This weekend I started reading The Phantom of the Opera, the classic mystery/horror novel by French author Gaston Leroux. Having grown up in the 80s and 90s, I am of course familiar with the hit musical by Andrew Lloyd Webber and have been singing it for days in anticipation of reading the novel for Irmo’s Multimedia Book Club. Almost immediately upon beginning my read of the classic novel, I was struck by a distinct impression: Ya’ll, this is going to be GOOD.
It shouldn’t surprise me — this novel has inspired adaptations and garnered fans for more than a century since its publication in 1910. Lon Chaney’s 1925 film is known as a horror classic, and the story again hit theaters in 2004 with Joel Schumacher’s directorial take on the musical adaptation. What I sometimes forget about classic novels, however, is that they were the blockbuster entertainment of their own eras.
The Victorian era saw the rise of the popularity of serialized novels. Sir Arthur Conan Doyle introduced his character Sherlock Holmes through serial publication in The Strand magazine. Charles Dickens and George Elliot also published masterworks in serial form. Early readers of James Joyce got to take in Ulysses in installments, and modern writers like Truman Capote used the format to publish his gripping true crime novel In Cold Blood. If you’re interested in discovering more about the extensive history of serialization, check out this blog at Books on the Wall.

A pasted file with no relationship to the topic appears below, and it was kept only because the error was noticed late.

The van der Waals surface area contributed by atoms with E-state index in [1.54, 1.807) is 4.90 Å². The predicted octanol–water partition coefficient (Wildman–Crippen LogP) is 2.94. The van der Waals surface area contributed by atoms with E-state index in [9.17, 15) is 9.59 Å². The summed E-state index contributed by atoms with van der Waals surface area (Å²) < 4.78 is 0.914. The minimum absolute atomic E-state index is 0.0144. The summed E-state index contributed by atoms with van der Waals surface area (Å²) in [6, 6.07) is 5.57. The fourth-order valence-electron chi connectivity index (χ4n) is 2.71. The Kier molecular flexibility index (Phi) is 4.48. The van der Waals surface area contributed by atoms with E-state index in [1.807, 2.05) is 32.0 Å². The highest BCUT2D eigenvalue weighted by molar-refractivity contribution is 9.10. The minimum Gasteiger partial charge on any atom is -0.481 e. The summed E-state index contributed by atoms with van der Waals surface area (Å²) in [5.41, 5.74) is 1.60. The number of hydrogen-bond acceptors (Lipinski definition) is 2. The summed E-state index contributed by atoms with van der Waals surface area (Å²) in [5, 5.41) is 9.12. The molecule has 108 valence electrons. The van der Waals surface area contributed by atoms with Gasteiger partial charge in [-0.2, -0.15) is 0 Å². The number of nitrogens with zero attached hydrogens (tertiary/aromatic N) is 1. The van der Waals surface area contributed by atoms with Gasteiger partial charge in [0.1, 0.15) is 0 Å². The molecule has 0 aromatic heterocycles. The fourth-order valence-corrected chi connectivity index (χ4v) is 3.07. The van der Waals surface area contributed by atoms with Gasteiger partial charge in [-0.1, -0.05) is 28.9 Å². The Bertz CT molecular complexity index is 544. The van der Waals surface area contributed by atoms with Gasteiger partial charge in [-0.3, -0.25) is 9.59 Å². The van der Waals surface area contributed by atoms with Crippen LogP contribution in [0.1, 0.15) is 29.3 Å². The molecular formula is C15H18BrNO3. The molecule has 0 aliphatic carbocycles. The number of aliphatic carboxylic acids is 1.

Just imagine … earlier readers awaited these installments the same way I’m anticipating the next new episode of my favorite television show. The plots were written in such a way as to entice readers to come back again and again for more — hooking readers with unresolved plot twists and mounting tension that carried them through the wait for the next chapter. Our reading style today tends to be more like how our viewing habits have evolved — we binge-read chapter after chapter, all the story available at once, the way we might watch a show on a streaming service. I’ll be keeping this in mind as I read The Phantom of the Opera, which I can already tell is going to be a page-turner. Occasionally, maybe I’ll try to save the next chapter for tomorrow, just to let the suspense build up the way the author intended.
If you’re interested in reading The Phantom of the Opera by Gaston Leroux, you can find this (and many other classic ghost stories) on Hoopla. Right now, the Lon Chaney 1925 film is also available on the platform, along with soundtracks of the 1986 musical and a movie of the 25th Anniversary of The Phantom of the Opera at the Royal Albert Hall (2011). We’ll be discussing these in the month of October on Goodreads and all are welcome to join the conversation.
Adults are reading Young Adult (YA) literature. Yeah, adult adults — grown people with jobs, who pay their own bills, chat about interest rates on mortgages, or maybe even have young adult children themselves. Not only are they reading it, they also make up most of YA literature’s readership.